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The World Interfaith Harmony event ‘Tackling Hate Together’ was supported by representatives from diverse faith communities, Remembering Srebrenica and Police Scotland.  This open public interfaith event explored how we as a society could ‘tackle hate together’ and begin to stem the tide of growing division and hatred.

Over 65 people attended the event, held in Garnethill Synagogue, the oldest Synagogue in Glasgow.  Those present came from diverse religious and non-religious traditions including, Jewish, Muslim, Christian, Buddhist, Sikh, Hindu, Baha’i, Unitarian and Humanist.  

The evening opened with two short guest presentations from a Jewish Holocaust survivor and a Muslim survivor of the Bosnian Genocide.  The focus of their presentations was on how the extreme hatred had evolved that led to mass murder and what they as individuals had done, over many years, to transform the hatred they initially felt into constructive energy to work for peace education and human rights.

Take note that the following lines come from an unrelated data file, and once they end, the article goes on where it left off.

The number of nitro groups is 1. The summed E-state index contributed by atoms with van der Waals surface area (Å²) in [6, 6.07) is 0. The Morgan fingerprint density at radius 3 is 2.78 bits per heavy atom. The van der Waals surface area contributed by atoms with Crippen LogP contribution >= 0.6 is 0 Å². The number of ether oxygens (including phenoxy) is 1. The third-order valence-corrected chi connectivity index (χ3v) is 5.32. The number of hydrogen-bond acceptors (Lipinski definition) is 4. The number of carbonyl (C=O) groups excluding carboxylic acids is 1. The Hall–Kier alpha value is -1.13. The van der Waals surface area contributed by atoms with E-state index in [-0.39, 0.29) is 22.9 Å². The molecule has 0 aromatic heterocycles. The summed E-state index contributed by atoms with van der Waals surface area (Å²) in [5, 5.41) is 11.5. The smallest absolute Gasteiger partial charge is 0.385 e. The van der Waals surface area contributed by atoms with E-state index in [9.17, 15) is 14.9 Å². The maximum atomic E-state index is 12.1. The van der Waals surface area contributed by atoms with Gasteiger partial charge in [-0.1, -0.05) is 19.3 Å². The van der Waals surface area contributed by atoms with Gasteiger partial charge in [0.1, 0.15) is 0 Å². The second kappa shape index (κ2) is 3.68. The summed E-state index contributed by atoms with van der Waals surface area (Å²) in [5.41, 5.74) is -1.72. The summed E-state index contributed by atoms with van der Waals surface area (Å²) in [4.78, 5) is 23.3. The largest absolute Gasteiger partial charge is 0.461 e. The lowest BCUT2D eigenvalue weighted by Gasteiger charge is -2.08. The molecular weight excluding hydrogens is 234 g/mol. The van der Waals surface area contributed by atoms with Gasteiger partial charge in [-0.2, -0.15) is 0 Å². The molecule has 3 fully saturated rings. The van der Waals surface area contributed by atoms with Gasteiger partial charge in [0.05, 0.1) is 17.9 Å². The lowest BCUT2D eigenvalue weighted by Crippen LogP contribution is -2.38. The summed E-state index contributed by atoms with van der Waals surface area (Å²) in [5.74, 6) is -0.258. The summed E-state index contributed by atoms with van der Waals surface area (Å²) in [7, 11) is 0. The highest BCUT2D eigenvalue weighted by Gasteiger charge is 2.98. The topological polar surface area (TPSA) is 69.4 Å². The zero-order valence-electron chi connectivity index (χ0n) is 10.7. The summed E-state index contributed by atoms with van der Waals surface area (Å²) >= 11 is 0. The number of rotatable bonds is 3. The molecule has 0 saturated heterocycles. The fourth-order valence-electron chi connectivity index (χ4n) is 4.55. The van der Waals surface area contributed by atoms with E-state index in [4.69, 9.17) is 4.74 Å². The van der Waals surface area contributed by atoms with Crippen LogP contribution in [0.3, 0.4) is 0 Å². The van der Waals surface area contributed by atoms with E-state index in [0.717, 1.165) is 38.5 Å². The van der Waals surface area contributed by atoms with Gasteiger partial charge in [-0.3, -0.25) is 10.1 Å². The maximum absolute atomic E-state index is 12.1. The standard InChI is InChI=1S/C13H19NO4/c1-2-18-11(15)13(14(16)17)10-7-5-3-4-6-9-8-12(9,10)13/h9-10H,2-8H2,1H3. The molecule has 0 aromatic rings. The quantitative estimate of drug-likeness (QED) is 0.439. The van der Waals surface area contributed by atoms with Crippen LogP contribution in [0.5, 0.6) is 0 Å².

Immediately after the Q & A those present paired with someone from a religious tradition other than their own and explored the following questions;

  1. What could I do when I hear hateful words?
  2. What could I do when I see hateful actions?
  3. What could I do when I witness a hate incident or crime?

The participants were invited to write their answers on cards which were gathered at the end of the evening.  Interfaith Scotland is using these answers to prepare a ‘Tackling Hate Together’ guide. 

The evening ended with a short summary from Chief Inspector, Colleen Wylie (Safer Communities, Equality and Diversity Unit).  The Chief Inspector highlighted how Police Scotland is working with communities to end hatred and violence and she emphasised the critical importance of the support of the faith communities of Scotland to the work of Police Scotland.  She highlighted the unique contribution each faith community with their distinct teachings could bring to tackling hate.  The power of working together was also emphasised and World Interfaith Harmony Week was highlighted as a powerful global initiative.  

   ‘Unforgotten’